'Girls Around Me' Makers React to Stalking Claims

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i-Free Innovations, the russian developer of an iPhone app named 'Girls Around Me', has responded to claims that the app could be used by stalkers to track women. In a statement to the Wall Street Journal, i-Free said:

"We follow the geo-social trend for mobile devices that is supported by numerous location sharing services, networks and apps. Many other mobile apps provide the same or more extended functionality using location data provided by APIs of major social networks, i.e. Ban.jo or Sonar."

'Girls Around Me' was an app that used both Facebook's and Foursquare's API to show the location of women or men around the user's phone and display information publicly available about them from Facebook. Though all of this information is public on both of these separate services, the combination of the info in one place proved 'creepy' as those pictured in the app were unaware of being featured. Foursquare cut off i-Free's access to their API last Saturday, stating that the 'Girls Around Me' app violated their API policy. i-Free has subsequently removed the app from the app store, citing the fact that, without Foursquare, the app is now useless.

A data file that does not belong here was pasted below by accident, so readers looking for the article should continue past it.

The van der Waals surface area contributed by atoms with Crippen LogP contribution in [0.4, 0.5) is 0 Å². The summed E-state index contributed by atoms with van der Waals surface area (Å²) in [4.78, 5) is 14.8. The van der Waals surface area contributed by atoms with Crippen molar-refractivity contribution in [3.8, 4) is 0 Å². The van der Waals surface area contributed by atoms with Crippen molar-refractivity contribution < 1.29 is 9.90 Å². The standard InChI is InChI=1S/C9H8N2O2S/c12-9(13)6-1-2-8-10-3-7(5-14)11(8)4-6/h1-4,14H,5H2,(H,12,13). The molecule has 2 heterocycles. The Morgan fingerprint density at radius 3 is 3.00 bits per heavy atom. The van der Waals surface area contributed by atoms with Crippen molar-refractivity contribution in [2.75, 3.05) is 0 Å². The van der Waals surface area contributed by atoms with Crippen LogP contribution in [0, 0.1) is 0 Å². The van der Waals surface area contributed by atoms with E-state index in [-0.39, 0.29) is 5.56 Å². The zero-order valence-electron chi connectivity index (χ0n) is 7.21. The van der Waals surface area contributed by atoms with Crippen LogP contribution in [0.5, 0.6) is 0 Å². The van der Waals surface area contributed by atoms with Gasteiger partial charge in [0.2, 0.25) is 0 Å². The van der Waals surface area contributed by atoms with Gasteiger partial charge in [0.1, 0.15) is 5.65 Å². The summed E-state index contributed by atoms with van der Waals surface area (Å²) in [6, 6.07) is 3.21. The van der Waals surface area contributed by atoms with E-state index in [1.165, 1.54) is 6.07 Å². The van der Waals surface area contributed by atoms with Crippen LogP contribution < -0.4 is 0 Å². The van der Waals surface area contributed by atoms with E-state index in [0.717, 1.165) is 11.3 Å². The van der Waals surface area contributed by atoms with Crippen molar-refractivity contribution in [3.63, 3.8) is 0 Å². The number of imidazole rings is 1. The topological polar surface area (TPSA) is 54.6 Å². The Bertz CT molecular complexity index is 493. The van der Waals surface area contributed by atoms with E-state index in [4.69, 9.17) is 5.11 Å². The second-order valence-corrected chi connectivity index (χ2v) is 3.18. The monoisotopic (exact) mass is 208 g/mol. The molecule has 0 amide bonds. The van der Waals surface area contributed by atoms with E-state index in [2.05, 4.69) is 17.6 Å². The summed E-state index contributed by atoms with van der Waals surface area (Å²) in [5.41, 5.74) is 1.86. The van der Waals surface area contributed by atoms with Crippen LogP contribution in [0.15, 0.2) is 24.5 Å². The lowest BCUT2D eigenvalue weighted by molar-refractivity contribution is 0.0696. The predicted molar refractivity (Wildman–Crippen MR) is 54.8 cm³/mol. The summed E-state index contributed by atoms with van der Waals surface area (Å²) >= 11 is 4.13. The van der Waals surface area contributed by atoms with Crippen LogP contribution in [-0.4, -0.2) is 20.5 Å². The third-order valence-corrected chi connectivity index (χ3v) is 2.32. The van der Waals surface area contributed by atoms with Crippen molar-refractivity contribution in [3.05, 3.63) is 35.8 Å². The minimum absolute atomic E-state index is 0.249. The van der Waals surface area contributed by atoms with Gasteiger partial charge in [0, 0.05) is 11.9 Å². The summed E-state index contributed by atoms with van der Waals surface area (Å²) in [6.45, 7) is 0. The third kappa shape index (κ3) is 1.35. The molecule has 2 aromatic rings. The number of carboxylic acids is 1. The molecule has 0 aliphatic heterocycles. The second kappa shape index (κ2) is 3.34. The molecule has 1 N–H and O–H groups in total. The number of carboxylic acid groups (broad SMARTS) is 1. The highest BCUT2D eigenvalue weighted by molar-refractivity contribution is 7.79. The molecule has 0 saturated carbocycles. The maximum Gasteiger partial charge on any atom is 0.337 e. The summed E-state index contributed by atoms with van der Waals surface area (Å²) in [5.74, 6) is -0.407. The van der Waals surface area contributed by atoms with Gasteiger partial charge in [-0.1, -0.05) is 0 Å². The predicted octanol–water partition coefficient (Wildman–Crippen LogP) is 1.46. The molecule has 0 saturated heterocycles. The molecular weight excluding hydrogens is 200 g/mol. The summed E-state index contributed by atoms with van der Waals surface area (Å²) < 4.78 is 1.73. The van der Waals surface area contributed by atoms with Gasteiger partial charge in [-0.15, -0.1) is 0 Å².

In their statement to the Wall Street Journal, i-Free argued that their app is not able to be used anonymously and that it is impossible to search for individual people or track someone's location. They compare the app to browsing nearby venues, "as if you passed by an looked in the window." They also say they believe it to be "unethical to pick a scapegoat to talk about...privacy concerns."

i-Free's claim that the app was meant to facilitate the discovery of public venues rings pretty hollow. The app was obviously meant as a tool to browse the pictures and interests of women in the user's vicinity. To that end, I imagine the app was probably only mildly successful. Any women featured on the app would have to be in the user's immediate area, use Foursquare regularly, and have their Facebook profile at least partially public. A subset of people who I presume would know how free they were being with their data. Still, this highlights the dangers that aggregation of private information can have. Pull from enough APIs and you can get a fairly good picture of an individual without their consent.

What do you think? Is Foursquare correct to shut down this 'creepy' app or is it an individual's responsibility to protect their personal information? Let me know in the comments below.